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D-Backs Goldschmidt drops first puck at Coyotes game

Saturday, 12.14.2013 / 8:23 PM / News

By Jerry Brown - NHL.com Correspondent

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D-Backs Goldschmidt drops first puck at Coyotes game
Paul Goldschmidt of the Arizona Diamondbacks, who finished second in the National League's Most Valuable Player voting in 2013, dropped the ceremonial first puck before the Phoenix Coyotes' game against the Carolina Hurricanes.

GLENDALE, Ariz. - Arizona Diamondbacks first baseman Paul Goldschmidt didn't play much hockey growing up in Houston, but he's become a big fan during his time in the desert and follows the Phoenix Coyotes' fortunes regularly.

Goldschmidt, who finished second in the National League's Most Valuable Player voting in 2013 after driving in a league-best 125 runs and hitting 36 home runs, was honored by Phoenix on Saturday and dropped the ceremonial first puck before the Coyotes' game against the Carolina Hurricanes.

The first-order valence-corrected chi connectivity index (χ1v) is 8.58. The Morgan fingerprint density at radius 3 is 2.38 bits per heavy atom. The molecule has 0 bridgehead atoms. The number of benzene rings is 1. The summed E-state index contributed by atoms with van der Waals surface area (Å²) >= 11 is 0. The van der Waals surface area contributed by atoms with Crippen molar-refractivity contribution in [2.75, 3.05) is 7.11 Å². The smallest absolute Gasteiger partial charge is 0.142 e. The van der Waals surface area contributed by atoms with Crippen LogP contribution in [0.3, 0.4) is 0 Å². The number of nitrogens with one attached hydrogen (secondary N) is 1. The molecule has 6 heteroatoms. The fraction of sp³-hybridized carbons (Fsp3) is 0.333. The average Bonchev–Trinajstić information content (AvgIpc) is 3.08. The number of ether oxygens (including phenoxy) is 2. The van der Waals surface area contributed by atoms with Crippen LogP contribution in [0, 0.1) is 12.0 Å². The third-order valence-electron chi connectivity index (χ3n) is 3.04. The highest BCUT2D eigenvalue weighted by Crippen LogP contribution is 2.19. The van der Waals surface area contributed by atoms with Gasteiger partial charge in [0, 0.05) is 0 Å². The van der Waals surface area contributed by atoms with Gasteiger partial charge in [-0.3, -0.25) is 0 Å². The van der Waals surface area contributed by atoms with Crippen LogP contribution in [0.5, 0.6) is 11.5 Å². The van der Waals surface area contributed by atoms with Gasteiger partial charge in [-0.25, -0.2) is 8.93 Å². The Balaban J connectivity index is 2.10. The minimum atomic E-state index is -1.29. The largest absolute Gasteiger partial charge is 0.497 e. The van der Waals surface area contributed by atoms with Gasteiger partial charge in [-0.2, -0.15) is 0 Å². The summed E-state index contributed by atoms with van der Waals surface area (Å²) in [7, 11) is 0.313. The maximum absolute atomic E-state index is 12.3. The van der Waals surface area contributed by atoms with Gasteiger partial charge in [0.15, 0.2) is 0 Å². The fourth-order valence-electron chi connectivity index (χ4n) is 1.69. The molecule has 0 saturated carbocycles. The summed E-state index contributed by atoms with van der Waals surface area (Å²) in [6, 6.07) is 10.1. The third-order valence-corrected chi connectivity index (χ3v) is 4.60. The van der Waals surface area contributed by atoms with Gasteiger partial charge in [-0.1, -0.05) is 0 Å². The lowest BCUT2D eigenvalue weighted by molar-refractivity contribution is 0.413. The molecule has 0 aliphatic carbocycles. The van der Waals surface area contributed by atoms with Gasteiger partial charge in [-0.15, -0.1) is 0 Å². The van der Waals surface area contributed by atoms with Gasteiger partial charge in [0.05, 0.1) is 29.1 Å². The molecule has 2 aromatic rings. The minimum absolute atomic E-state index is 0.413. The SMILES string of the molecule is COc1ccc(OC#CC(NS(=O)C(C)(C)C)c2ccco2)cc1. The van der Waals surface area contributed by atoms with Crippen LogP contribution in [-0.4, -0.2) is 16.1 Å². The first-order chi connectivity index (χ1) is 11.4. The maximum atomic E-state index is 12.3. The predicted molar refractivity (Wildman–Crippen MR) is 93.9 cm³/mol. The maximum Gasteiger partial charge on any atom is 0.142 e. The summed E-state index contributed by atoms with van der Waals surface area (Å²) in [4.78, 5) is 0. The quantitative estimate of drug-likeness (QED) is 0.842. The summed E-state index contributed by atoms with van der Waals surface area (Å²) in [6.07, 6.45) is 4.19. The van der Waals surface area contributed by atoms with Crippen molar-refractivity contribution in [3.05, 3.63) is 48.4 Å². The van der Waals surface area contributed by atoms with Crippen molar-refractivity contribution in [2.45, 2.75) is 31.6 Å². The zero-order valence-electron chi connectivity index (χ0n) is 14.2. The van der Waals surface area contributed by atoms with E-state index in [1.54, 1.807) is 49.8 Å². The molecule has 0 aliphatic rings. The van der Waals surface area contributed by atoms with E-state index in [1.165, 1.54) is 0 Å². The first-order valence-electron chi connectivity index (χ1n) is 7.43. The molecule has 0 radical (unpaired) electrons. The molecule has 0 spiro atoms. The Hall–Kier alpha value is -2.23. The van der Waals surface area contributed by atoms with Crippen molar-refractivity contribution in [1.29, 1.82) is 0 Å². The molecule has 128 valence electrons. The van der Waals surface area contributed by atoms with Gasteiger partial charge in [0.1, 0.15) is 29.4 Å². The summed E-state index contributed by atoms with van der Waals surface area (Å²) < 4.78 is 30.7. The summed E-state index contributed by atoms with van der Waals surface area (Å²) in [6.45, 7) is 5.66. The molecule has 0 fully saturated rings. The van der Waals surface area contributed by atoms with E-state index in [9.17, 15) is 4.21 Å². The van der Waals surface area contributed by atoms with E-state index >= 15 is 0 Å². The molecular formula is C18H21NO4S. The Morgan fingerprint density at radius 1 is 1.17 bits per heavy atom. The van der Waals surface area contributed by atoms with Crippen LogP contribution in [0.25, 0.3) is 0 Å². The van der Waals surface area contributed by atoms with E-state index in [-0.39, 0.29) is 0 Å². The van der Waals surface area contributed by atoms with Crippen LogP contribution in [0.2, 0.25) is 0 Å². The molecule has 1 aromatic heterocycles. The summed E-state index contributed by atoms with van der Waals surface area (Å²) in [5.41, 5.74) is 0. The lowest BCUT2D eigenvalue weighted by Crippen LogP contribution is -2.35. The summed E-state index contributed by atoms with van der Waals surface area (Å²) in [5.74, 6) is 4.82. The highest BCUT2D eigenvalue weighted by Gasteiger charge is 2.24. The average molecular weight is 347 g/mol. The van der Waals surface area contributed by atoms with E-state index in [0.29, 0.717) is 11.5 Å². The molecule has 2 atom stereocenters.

"I got to know some of the guys a few years ago when [the Coyotes were pushing for] the Stanley Cup, so that was pretty cool," said Goldschmidt, who earned the Hank Aaron Award, which recognizes the outstanding offensive performer in each league. "I'm looking forward to this, it should be fun.

"I got a lot of text messages from family and friends. A lot of them said 'Don't fall.' Keep your fingers crossed. Hopefully I'll be all right."

Goldschmidt said he played some roller hockey and followed the minor-league team, the Aeros, as a boy in Houston.

"There wasn't much ice down there in Texas," he said. "It's unbelievable how they make skating and the puckhandling look so easy. For me to get out there would just be pretty much embarrassing. I just want to kind of hang out and enjoy it."

While he would likely possess a good slap shot, Goldschmidt has no designs on changing sports.

"I'm paid to get out of the way of the [ball]. They are trying to get in the way," he said of blocking shots. "I like getting out of the way better"

Quote of the Day

The groove of being behind a bench is going to be interesting at first, but thank God we have a few exhibition games to get rid of those cobwebs. Overall the excitement of it all and the freshness and coming back refreshed, all those things are going to be assets. If [the players] come ready to give their best effort in practice and games, good things are going to happen. I'm always looking for results. It's not always on the scoreboard. It's winning and building something.

— Bryan Trottier on making his return to coaching as an assistant with the Sabres